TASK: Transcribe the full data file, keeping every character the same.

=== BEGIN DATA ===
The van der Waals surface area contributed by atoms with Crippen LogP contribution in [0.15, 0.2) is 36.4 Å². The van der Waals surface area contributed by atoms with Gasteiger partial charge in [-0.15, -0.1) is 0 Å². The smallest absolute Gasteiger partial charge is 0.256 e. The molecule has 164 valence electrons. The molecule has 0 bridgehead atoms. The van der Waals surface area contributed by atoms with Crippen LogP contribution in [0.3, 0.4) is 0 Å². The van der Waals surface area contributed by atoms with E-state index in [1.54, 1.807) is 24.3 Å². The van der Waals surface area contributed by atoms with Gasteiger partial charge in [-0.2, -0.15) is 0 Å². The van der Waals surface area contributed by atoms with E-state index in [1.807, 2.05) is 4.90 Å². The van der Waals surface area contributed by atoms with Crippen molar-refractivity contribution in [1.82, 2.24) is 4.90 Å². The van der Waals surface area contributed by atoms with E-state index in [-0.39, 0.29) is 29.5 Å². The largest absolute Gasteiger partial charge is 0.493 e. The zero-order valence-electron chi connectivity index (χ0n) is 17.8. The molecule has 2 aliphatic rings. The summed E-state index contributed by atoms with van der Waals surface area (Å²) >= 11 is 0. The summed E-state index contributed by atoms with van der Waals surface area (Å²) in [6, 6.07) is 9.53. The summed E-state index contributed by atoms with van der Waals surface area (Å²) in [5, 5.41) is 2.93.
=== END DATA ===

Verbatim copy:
The van der Waals surface area contributed by atoms with Crippen LogP contribution in [0.15, 0.2) is 36.4 Å². The van der Waals surface area contributed by atoms with Gasteiger partial charge in [-0.15, -0.1) is 0 Å². The smallest absolute Gasteiger partial charge is 0.256 e. The molecule has 164 valence electrons. The molecule has 0 bridgehead atoms. The van der Waals surface area contributed by atoms with Crippen LogP contribution in [0.3, 0.4) is 0 Å². The van der Waals surface area contributed by atoms with E-state index in [1.54, 1.807) is 24.3 Å². The van der Waals surface area contributed by atoms with Gasteiger partial charge in [-0.2, -0.15) is 0 Å². The van der Waals surface area contributed by atoms with E-state index in [1.807, 2.05) is 4.90 Å². The van der Waals surface area contributed by atoms with Crippen molar-refractivity contribution in [1.82, 2.24) is 4.90 Å². The van der Waals surface area contributed by atoms with E-state index in [-0.39, 0.29) is 29.5 Å². The largest absolute Gasteiger partial charge is 0.493 e. The zero-order valence-electron chi connectivity index (χ0n) is 17.8. The molecule has 2 aliphatic rings. The summed E-state index contributed by atoms with van der Waals surface area (Å²) >= 11 is 0. The summed E-state index contributed by atoms with van der Waals surface area (Å²) in [6, 6.07) is 9.53. The summed E-state index contributed by atoms with van der Waals surface area (Å²) in [5, 5.41) is 2.93.